• 1
    When a post is edited from 5 different users, or 10 times from its OP, the post automatically becomes a CW post. I agree it is better to consolidate the edits, rather than doing 6 different single-character edits.
    – apaderno
    Commented Jan 1, 2012 at 23:09
  • That's a crazy side-effect of editing. Shouldn't exist. Too clever for its own good.
    – TimR
    Commented Jul 18, 2023 at 15:49

@Jeff's answer is fair enough, what I think the problem resides in is that people without enough reputation to make small edits without approval are still presented with the message ... unless absolutely necessary giving them the illusion that they still can make that minor edits if just they can play the absolutely necessary card, but that's not possible at all. It's just misleading.

If low reputation users should wait for approval of any >6 char edit anyway, why not allow them to make any minor edit and still have to wait for approval?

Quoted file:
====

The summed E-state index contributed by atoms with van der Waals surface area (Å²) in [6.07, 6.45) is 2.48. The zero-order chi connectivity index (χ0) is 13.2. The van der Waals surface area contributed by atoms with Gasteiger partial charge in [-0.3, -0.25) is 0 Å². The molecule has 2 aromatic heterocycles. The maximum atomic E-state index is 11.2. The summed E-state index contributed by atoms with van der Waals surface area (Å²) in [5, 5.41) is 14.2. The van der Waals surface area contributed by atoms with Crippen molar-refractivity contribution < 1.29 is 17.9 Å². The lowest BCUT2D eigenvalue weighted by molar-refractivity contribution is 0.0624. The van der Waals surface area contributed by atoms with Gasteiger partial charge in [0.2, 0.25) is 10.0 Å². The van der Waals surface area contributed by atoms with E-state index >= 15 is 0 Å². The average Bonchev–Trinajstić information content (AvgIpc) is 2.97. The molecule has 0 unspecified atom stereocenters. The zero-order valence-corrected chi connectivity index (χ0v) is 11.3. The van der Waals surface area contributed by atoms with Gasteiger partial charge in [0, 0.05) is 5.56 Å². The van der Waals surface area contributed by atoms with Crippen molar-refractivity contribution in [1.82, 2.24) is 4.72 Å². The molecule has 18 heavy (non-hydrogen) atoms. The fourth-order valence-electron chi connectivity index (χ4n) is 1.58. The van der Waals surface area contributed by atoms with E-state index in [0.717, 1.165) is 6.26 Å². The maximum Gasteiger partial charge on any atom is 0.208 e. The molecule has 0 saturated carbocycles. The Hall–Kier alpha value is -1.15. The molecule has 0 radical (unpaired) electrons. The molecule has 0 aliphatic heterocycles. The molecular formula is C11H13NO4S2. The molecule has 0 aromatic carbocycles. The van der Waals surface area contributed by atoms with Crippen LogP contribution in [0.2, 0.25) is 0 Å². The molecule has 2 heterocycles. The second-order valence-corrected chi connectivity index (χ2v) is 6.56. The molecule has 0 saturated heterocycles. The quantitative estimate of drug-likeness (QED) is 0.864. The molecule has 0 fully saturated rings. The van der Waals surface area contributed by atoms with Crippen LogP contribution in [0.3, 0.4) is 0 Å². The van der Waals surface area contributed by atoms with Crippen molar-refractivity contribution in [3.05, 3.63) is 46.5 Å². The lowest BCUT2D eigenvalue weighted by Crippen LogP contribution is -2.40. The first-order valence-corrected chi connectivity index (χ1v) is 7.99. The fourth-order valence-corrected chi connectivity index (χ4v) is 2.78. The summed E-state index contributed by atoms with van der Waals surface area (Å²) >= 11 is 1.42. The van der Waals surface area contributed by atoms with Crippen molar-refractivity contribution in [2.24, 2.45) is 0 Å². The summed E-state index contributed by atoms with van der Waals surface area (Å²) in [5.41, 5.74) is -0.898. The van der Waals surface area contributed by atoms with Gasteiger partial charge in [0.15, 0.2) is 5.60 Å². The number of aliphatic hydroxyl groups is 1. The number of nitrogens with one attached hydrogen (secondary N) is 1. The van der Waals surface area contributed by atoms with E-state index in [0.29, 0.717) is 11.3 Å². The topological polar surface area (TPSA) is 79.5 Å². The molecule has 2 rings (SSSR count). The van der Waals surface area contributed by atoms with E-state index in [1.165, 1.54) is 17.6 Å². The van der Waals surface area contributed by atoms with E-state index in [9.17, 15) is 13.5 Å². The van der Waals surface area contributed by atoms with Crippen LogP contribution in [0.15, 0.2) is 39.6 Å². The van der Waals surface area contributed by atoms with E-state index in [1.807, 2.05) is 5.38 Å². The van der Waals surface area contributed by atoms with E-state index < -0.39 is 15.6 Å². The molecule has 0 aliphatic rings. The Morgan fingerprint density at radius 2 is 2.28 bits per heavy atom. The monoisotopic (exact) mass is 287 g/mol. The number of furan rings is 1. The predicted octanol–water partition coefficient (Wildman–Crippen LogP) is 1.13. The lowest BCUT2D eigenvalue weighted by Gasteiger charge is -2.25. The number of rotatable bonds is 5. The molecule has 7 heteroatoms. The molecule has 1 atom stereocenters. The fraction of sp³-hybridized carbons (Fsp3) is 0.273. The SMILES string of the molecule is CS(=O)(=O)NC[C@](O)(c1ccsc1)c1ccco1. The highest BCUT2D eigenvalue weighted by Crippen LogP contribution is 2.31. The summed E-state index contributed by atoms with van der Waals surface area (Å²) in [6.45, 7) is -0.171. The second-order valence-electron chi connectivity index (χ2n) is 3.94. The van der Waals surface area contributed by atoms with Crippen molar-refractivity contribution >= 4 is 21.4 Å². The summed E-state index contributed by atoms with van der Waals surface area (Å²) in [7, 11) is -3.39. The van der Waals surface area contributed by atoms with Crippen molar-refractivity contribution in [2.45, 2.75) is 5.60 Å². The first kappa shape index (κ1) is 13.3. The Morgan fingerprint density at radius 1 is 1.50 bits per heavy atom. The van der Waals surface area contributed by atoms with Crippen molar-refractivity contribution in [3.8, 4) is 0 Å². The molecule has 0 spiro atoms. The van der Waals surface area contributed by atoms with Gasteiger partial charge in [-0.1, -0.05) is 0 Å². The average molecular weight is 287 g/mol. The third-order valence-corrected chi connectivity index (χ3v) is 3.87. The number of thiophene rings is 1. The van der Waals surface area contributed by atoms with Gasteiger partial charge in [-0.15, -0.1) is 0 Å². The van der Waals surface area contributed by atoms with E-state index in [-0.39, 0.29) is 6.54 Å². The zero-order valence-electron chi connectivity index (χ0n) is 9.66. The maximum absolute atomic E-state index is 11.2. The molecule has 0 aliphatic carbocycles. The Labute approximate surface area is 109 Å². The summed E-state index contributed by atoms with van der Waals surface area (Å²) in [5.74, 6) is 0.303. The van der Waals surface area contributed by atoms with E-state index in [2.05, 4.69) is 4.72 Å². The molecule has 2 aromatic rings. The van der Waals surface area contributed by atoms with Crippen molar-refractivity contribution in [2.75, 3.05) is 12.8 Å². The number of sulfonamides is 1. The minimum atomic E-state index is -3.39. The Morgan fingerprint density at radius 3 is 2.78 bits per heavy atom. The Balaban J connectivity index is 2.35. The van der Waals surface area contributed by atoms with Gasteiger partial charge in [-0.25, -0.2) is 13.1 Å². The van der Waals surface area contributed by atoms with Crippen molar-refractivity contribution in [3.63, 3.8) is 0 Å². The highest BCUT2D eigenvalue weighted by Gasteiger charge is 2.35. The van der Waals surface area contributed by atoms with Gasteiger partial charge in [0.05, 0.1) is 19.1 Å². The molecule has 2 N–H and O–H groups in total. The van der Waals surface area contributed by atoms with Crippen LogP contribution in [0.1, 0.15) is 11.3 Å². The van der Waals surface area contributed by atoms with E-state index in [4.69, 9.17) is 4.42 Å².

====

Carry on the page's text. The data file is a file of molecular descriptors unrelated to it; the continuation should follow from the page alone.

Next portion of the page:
I realize this would make the stack of approval-pending edits bigger for other users to consume, this minor edits could have a somewhat lower priority, so more elaborate edits still get resolved sooner.

  • 1
    This is good for a comment, not good as a answer.
    – Mitch
    Commented Dec 31, 2011 at 16:33
  • wow, you should post that in meta.meta.
    – Petruza
    Commented Dec 31, 2011 at 17:06
  • 4
    @Mitch; that should be an answer, but I can't make single-character edits on comments :) Commented Jan 1, 2012 at 15:44
  • @Tim: Gah! I'd give some justification but it's just a typo.
    – Mitch
    Commented Jan 1, 2012 at 23:05
  • 1
    It's a waste of time letting users review a single-character edit; if such edit would be necessary, users with the privilege of editing any post can edit it. The other reason for not allowing single-character edits is that posts edited from 5 different users are converted to CW posts.
    – apaderno
    Commented Jan 1, 2012 at 23:11

You must log in to answer this question.

Not the answer you're looking for? Browse other questions tagged .